House of Representatives Passes Bill Addressing Violence Against Healthcare Workers
The legislation faces a tough road ahead in the Senate and a potential veto from the Trump administration, which opposes the current version of the bill.
- By Haley Samsel
- Nov 22, 2019
Despite a veto threat from the Trump administration, the House of Representatives passed a bill on Thursday that would require the Labor Department’s Occupational Health and Safety Administration to develop rules to protect healthcare workers from violence in the workplace.
More than two dozen Republicans joined a majority of Democrats to support the Workplace Violence Prevention for Health Care and Social Service Workers Act, which passed 251-158, Bloomberg Law reported. The bill directs OSHA to issue new standards requiring healthcare and social service employers to create and implement workplace violence prevention plans.
The Labor Department would have 42 months after the bill’s enactment to develop and issue the standards. The rule must require at least the same level of protection as any state workplace violence plan OSHA has approved.
A growing number of healthcare workers face violence and assaults in the workplace. In 2016, the Government Accountability Office found that rates of violence against healthcare workers were up to 12 times higher than rates for the overall workforce. That’s in addition to the fact that 70 percent of nonfatal workplace assaults that year took place in the healthcare and social service sectors.
In a statement, the bill’s main sponsor, Rep. Joe Courtney (D-Conn.), said that the legislation’s passage was the culmination of a seven-year effort to require OSHA to address violence against people employed in the healthcare and social service sectors.
“These are some of the same people we depend on to take care of us when we need it most, and they shouldn’t have to fear for their own lives while they’re at work trying to save ours,” Courtney said.
Courtney called on Senate Majority Leader Mitch McConnell (R-Ky.) to allow senators to debate and vote on the legislation, acknowledging that the legislation faces some hurdles in order to be signed into law.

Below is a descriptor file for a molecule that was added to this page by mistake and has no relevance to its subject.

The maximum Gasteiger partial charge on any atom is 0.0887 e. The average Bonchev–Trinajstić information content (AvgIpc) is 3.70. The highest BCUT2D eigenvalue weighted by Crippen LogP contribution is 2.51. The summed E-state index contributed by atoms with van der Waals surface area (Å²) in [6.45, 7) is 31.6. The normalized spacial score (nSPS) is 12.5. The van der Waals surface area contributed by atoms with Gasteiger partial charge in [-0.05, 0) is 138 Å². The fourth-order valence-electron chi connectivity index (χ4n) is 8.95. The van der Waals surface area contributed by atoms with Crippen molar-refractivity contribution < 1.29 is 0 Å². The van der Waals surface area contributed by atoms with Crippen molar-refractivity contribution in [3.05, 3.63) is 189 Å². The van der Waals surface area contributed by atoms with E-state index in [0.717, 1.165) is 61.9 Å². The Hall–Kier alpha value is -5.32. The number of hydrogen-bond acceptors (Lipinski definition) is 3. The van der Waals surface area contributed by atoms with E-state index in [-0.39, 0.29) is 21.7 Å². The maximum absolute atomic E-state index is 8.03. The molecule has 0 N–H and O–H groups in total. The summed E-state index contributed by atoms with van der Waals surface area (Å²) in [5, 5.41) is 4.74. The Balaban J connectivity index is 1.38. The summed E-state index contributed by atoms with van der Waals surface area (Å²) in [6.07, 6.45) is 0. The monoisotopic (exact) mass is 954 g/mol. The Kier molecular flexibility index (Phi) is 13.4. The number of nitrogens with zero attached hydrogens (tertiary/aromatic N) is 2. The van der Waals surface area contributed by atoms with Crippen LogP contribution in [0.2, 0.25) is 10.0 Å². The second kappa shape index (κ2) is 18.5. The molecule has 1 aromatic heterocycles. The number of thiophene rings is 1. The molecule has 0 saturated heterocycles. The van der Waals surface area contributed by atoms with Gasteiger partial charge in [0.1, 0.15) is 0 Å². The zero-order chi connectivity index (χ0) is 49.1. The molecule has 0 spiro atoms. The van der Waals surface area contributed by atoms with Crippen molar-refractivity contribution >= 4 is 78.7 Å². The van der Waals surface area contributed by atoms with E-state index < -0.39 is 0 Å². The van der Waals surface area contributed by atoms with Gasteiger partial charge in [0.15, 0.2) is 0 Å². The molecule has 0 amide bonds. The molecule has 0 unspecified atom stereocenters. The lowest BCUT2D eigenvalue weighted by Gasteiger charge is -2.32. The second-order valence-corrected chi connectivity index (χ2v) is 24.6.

One of those obstacles will be the Trump administration’s opposition to the bill, which its critics say will cost OSHA too much money to implement. The White House’s Office of Management and Budget said it would recommend a veto because the law would require nationwide adoption of workplace violence regulations in California, which are more strict than other states.
“At a minimum, the administration does not support turning one state’s standard into a national standard without a cost-benefit analysis to assess whether doing so might benefit workers,” the Office of Management and Budget said in reference to California’s rules, according to Bloomberg Law. “The administration also believes the bill’s timelines for issuing the interim final, proposed final, and final standards are inappropriate.”
Other Republicans in the House voiced concerns that the bill would allow OSHA to move ahead with new rules without including feedback from small businesses and the public. Rep. Virginia Foxx (R-N.C.) said on the House floor that the bill also ignores data-centric approaches to addressing workplace violence.
“Currently, there is no agreed-upon set of policies to prevent and mitigate workplace violence for health care and social service workers, and researchers in the field have pointed out the need for additional studies to determine the most effective response,” Foxx said, adding that “H.R. 1309 is not the right way to address this important issue.”
Still, the bill has received widespread support from healthcare workers associations and labor unions. AFL-CIO Secretary-Treasurer Liz Shuler said that these workers, particularly women, are at greatest risk of workplace violence and deserve higher degrees of protection.
"This bill is about protecting their lives, and every single senator should follow the House’s lead and be clamoring to vote for this critical, life-saving legislation,” Shuler said.